Duke Physics Colloquium: Solid-state imaging detectors for low-energy particle physics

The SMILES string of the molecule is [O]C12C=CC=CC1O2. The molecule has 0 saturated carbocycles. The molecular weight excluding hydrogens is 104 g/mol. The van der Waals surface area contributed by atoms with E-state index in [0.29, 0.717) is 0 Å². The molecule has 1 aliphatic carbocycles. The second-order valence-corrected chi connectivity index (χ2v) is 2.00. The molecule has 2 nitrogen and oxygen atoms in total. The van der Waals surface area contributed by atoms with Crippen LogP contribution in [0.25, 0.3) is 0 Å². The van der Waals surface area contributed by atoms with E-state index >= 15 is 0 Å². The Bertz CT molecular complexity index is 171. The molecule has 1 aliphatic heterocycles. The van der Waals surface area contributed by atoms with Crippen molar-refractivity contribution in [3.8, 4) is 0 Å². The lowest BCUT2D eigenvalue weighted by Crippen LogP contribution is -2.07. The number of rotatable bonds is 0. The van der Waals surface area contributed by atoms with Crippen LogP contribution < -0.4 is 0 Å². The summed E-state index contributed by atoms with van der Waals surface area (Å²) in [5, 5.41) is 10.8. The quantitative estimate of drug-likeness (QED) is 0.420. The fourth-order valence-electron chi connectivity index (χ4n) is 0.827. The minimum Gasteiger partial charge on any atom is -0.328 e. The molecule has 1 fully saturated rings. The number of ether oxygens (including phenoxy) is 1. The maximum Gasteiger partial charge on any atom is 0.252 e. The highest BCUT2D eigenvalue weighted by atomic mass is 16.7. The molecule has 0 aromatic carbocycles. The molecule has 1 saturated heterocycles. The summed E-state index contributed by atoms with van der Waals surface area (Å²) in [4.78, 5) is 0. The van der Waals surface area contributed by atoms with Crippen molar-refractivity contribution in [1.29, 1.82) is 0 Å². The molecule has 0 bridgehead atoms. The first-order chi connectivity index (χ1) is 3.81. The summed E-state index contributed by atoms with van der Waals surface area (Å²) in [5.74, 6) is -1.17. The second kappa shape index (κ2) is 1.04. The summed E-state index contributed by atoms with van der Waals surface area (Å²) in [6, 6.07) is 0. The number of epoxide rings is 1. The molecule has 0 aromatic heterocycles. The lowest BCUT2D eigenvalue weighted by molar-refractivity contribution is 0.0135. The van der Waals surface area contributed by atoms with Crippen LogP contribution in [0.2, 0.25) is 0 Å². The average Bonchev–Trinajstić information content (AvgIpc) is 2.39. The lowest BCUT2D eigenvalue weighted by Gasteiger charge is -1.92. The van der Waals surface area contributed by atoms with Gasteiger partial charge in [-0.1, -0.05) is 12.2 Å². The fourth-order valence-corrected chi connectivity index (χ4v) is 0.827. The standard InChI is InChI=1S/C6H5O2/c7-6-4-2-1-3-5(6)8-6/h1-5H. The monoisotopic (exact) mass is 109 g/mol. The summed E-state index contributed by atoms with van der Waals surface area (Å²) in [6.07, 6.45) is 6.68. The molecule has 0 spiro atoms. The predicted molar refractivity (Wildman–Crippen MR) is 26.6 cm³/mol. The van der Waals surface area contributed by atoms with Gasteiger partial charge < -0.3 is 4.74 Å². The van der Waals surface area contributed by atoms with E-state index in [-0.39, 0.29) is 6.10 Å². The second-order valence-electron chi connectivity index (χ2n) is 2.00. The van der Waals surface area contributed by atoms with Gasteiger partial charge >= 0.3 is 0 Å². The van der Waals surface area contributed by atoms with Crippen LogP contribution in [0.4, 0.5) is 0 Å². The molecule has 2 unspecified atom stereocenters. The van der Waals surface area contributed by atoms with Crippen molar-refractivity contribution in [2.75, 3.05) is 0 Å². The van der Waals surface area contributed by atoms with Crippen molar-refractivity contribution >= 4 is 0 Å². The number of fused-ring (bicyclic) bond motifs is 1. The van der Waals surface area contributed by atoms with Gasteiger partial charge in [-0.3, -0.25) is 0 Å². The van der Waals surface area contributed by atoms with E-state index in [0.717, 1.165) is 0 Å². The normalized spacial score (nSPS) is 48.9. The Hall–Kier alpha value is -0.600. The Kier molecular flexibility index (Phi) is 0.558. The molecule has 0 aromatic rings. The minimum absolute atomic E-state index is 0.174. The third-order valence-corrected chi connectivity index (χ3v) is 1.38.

"Solid-state imaging detectors for low-energy particle physics" - Millimeter-thick charge-coupled devices (CCDs) are outstanding particle detectors. Although initially developed for near-infrared astronomy, the low pixel noise also makes them the most sensitive detectors to signals from ionizing radiation. By virtue of their very low energy threshold and their unique capabilities for background identification based on their high spatial resolution, CCDs are poised to become the leading technology in the direct search for a wide variety of dark matter candidates with masses in the range 1 eV-10 GeV. This talk will focus on the motivation, status and prospects of DAMIC: a staged program of massive CCD arrays deployed deep underground to search for interactions of dark matter particles in the galaxy with nuclei and electrons in the silicon of the CCDs. Toward the end, I will argue that the background identification strategies developed for DAMIC can be extended to search for neutrinoless double beta decay with unprecedented sensitivity. I will introduce the ongoing R&D toward novel imaging detectors for this purpose, made from an active layer of amorphous Se (aSe) coupled to a complementary metal-oxide-semiconductor (CMOS) active pixel array. Faculty host: Kate Scholberg | Coffee and cookies will be served before the event in room 128.